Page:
Plants Toxic to Horses

You must be aware that horses can eat certain plants if you have a garden. These weeds, as well as plants and shrubs, can be harmful to horses or ponies. To keep your horses safe, learn how to identify these plants in your yards and pastures.

Deadly Nightshade

Deadly nightshade is able to thrive in even dry conditions. The small, oval-shaped, purple flowers are reminiscent of a black currant. The fruit is a deep, shiny, black/purple color. This plant is toxic to pets and humans. It is also quite dangerous because the fruit is sweet.

Its leaves are dark green, smooth-textured, and resemble a tomato plant. It is part of the same family as pepper, tomato, and potato plants.

Horses may accidentally ingest toxic plants that have been bailed into the hay. 1

  • Colic-like symptoms
  • Loss of muscle control and inability to rise
  • Disorientation, stumbling, and other neurological signs
  • Dilated pupils
  • Death (if consumed in sufficient quantities)


The flowers are cup-shaped and yellow, while the leaves have sharply lobed foliage. Buttercup plants can be well grazed. Horses will avoid buttercups if there is more desirable food. This is because of their bitter taste and tendency to blister the mouth. Buttercups can be safely eaten after a hard freeze or when dried in hay.

Buttercups may cause:1

  • Drooling and irritation around the mouth, such as blisters or inflammation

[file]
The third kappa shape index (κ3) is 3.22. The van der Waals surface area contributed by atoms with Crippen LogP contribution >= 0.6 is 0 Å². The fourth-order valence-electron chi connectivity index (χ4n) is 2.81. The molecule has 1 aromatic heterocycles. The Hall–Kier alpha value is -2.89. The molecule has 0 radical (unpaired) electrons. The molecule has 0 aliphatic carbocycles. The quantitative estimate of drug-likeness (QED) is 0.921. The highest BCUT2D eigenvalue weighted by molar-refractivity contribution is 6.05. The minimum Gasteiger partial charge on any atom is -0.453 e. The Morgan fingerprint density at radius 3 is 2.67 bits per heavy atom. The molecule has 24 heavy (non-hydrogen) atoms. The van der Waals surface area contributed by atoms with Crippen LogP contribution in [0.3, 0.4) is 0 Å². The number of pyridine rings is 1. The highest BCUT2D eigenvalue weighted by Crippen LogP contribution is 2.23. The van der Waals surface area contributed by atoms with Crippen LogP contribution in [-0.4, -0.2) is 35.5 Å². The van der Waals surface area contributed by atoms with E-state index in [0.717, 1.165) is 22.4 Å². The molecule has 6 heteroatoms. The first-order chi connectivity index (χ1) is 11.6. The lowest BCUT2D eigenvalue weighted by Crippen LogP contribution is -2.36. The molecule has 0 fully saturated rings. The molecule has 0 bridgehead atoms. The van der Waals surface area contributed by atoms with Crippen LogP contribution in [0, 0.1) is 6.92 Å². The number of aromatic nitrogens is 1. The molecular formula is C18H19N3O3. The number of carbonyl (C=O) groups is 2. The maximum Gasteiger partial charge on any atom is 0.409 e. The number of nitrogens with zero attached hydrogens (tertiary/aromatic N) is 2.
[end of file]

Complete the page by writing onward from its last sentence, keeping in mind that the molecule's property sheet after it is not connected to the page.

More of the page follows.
• Colic-like symptoms
  • diarrhea

Bracken Fern

Bracken ferns can be found in many places, including along roadsides, fields, light bushy areas, and gardens. The ‘fiddleheads,’ which are triangular fronds, become unfurled in the spring. Even though bracken fern is toxic, it can be dried and rolled into hay. Horses can become vitamin B1 deficient if they eat large amounts of this fern.

1 These are some symptoms of bracken fern poisoning.

  • weight loss
  • Weakness
  • gait abnormalities
  • An abnormal heartbeat and/or rhythm
  • Inability to Rise
  • Death

Horse Tails

These soils, which are mainly made of sand or gravel, drain quickly and are ideal for this horsetail. Some varieties can grow in areas that are wetter. The plant is toxic whether it is dried and made into hay or eaten fresh. This plant’s toxin can cause the horse to lose vitamin B1 (thiamin) in its gastrointestinal tract.

2 are the symptoms of horsetail poisoning.

  • Weakness, especially in the hind legs
  • Depression
  • Constipation

Lamb’s Quarters (or Pigweed).

This plant is sometimes called goosefoot or pigweed in some regions. The leaves are whitish in color and can have a wide variety of shapes. The stems can be smooth or have a reddish tint. It looks a lot like a small cluster of pale green cauliflowers. It is a common weed in gardens.

Toxin would be effective, a horse must eat large quantities of lamb’s quarters. It is unlikely that a horse would eat this plant unless there is another feed.

3 Symptoms may occur if a horse eats a lot of lamb’s quarters.

  • Weakness
  • Respiratory distress
  • coma
  • Kidney failure

Lily of the Valley

This is a beautiful, spring-blooming perennial flower bulb that can be toxic to horses. Is this something you can grow in your flower garden or yard?

Common garden plants are toxic to pets and humans, including horses. Because of its beautiful flowers and red berries, Lily of the Valley is not likely to be found in pastures. If someone throws garden clippings near a fence line, they could be inadvertently ingested. You should dispose of lawn and garden clippings in an area out of reach of horses.